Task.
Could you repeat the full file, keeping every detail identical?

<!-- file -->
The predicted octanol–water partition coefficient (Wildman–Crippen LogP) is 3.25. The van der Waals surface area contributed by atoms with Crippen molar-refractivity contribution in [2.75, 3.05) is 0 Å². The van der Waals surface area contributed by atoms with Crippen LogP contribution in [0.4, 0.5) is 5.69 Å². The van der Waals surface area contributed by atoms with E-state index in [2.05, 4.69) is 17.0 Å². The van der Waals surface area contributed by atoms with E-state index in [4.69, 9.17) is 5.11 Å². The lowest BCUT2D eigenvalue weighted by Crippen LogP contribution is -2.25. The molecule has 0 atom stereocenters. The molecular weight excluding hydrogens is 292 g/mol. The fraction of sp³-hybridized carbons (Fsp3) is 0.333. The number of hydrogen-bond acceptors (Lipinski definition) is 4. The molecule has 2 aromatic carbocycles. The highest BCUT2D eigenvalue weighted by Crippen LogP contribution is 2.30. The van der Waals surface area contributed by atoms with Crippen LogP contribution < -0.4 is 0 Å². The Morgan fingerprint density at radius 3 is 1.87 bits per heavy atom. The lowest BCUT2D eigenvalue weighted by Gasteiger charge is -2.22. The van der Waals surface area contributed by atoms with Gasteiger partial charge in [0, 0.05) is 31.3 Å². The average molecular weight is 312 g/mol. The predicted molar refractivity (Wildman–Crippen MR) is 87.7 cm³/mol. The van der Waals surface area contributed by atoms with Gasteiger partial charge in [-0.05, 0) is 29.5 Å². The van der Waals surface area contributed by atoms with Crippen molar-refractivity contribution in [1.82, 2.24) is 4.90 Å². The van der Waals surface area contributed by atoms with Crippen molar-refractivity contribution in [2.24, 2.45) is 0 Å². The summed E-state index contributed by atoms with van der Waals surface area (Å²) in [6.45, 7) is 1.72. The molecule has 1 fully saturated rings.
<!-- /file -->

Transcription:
The predicted octanol–water partition coefficient (Wildman–Crippen LogP) is 3.25. The van der Waals surface area contributed by atoms with Crippen molar-refractivity contribution in [2.75, 3.05) is 0 Å². The van der Waals surface area contributed by atoms with Crippen LogP contribution in [0.4, 0.5) is 5.69 Å². The van der Waals surface area contributed by atoms with E-state index in [2.05, 4.69) is 17.0 Å². The van der Waals surface area contributed by atoms with E-state index in [4.69, 9.17) is 5.11 Å². The lowest BCUT2D eigenvalue weighted by Crippen LogP contribution is -2.25. The molecule has 0 atom stereocenters. The molecular weight excluding hydrogens is 292 g/mol. The fraction of sp³-hybridized carbons (Fsp3) is 0.333. The number of hydrogen-bond acceptors (Lipinski definition) is 4. The molecule has 2 aromatic carbocycles. The highest BCUT2D eigenvalue weighted by Crippen LogP contribution is 2.30. The van der Waals surface area contributed by atoms with Crippen LogP contribution < -0.4 is 0 Å². The Morgan fingerprint density at radius 3 is 1.87 bits per heavy atom. The lowest BCUT2D eigenvalue weighted by Gasteiger charge is -2.22. The van der Waals surface area contributed by atoms with Gasteiger partial charge in [0, 0.05) is 31.3 Å². The average molecular weight is 312 g/mol. The predicted molar refractivity (Wildman–Crippen MR) is 87.7 cm³/mol. The van der Waals surface area contributed by atoms with Gasteiger partial charge in [-0.05, 0) is 29.5 Å². The van der Waals surface area contributed by atoms with Crippen molar-refractivity contribution in [1.82, 2.24) is 4.90 Å². The van der Waals surface area contributed by atoms with Crippen molar-refractivity contribution in [2.24, 2.45) is 0 Å². The summed E-state index contributed by atoms with van der Waals surface area (Å²) in [6.45, 7) is 1.72. The molecule has 1 fully saturated rings.